Unlike traditional employees, you aren’t allocated a specific number of sick days each year as a freelancer. There are no project managers to communicate with your clients or co-workers to pick up the slack either.
So what should you do when you get sick as a freelancer and don’t have a team of people to back you up?
This isn’t the type of situation you discuss in everyday conversation, so it’s important to plan for sick days before they arrive. I wasn’t sick for over 10 years, but when my immune system finally gave in for a week during the holidays, I was glad I had a plan to keep my business running smoothly.
1. Don’t Feel Guilty
When a client hires you as a freelancer, they automatically absorb the risk of you getting sick during the project. You don’t need to give them a partial refund or feel obligated to compensate them for the inconvenience.
It’s normal for people to get sick on occasion and most clients will understand as long as you keep them well-informed. If you’re going to miss a deadline, you’ll have to adjust the client’s expectations.
In more extreme cases, you could temporarily give the work to a trusted freelancer in your network or pass the work over to the client’s internal team while you’re away. It doesn’t hurt to have a backup plan.
2. Inform Your Clients
If the time comes when you need to take a sick day (or week), be sure to inform all your current clients right away. Tell them you’re unable to work due to illness and that you need to focus on regaining your health. Most importantly, make sure to clearly state that you’ll be making up the work and doing you’re best to leave the overall timeline of the project unaffected.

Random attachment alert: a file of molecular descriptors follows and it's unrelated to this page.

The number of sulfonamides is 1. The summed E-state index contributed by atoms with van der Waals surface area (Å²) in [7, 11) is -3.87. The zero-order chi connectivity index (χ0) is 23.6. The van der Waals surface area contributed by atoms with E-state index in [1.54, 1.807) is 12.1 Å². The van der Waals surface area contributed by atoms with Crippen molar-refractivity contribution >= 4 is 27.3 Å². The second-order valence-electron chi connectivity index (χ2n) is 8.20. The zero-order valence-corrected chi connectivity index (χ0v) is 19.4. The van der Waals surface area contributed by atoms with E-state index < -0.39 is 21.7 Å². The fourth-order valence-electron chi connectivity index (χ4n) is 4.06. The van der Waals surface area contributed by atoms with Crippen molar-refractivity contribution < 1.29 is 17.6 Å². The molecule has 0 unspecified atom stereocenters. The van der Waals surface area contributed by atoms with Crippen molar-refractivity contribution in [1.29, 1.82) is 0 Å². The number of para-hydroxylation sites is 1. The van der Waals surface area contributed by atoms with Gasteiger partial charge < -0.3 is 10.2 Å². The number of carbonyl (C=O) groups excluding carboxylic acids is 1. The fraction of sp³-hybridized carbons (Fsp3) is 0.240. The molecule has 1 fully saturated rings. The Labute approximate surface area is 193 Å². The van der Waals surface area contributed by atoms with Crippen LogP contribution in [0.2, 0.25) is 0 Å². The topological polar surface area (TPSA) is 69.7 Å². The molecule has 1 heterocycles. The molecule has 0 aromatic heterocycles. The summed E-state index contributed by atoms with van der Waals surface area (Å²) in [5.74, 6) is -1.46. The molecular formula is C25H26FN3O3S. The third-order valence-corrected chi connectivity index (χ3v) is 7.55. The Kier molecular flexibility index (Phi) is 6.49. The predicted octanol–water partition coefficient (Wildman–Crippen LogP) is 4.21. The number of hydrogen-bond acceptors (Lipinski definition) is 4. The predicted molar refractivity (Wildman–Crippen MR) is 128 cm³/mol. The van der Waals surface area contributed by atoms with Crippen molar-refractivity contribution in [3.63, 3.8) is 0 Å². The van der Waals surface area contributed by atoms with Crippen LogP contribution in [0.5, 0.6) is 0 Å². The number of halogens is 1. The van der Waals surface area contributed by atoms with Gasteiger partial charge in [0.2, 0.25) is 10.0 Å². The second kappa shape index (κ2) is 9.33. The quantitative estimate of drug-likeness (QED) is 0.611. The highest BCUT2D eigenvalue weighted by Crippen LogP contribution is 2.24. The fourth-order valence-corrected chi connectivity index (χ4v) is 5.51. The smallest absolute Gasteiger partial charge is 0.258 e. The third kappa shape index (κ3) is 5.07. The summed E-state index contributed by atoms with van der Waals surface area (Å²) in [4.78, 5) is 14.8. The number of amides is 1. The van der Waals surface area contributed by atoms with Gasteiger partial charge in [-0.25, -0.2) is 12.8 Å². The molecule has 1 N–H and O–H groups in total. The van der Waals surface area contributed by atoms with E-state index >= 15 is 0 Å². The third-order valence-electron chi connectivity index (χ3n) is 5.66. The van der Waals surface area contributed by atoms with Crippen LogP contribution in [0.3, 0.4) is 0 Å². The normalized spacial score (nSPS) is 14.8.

You can also set up an auto-responder email so that any new prospects are informed that you’re out sick and will respond as soon as possible.
Don’t feel obligated to inform your clients of your recovery progress unless you’re sick for a long period of time. When you start to feel better again, give them an update along with an estimate of when you might resume work.
3. Plan for Recovery
When possible, try to estimate how long you’ll need to recover and how you’ll make up for lost time once you’re healthy again. That can include adjusting payments, deadlines, and other expectations.
If you’re getting paid hourly or weekly, payments shouldn’t be an issue. You can simply move the project timeline back and resume work when you’re healthy again.
If you get paid monthly or on a retainer basis, the client should still pay you for the full month. Again, that’s a risk they took in hiring you as a freelancer. However, some clients may reduce your pay for that month, especially if you signed a contract with them.
That said, you should be able to make up the time without a problem in most cases, so don’t entertain requests to lower payment right away. Wait until the final payment is due and make any necessary adjustments then.
4. Take Time to Rest
It’s important that you make every effort to recover your health quickly. To do that, focus on resting and restoring your health. Don’t waste your physical and mental energy trying to manage the “simple” tasks such as emails or social media. In an effort to be productive, you might actually prolong your recovery cycle.
If you’re anything like me, you’ll be eager to get back to work and feel bad about letting your clients down. But it’s important to prioritize your health and any good freelance client will understand your situation. The key is communicating clearly with your clients so they can plan accordingly.
5. Don’t Abuse Sick Days
Perhaps most importantly, don’t abuse your “unlimited” sick day privileges. You should be able to work through a minor cold or seasonal allergy. If you start getting sick late in the week, try to push through and recover during the weekend if possible.
Make every effort to deliver work on time for your clients and only take sick days when you really need to. As a freelancer, you need to decide when to take time off and when to work through a cold. You won’t have a very successful business if you take advantage of “unlimited” sick days.
Make sure you have a contract in place that sets proper expectations for what should happen if the project gets delayed or if someone needs time off unexpectedly.
Last updated on March 2nd, 2023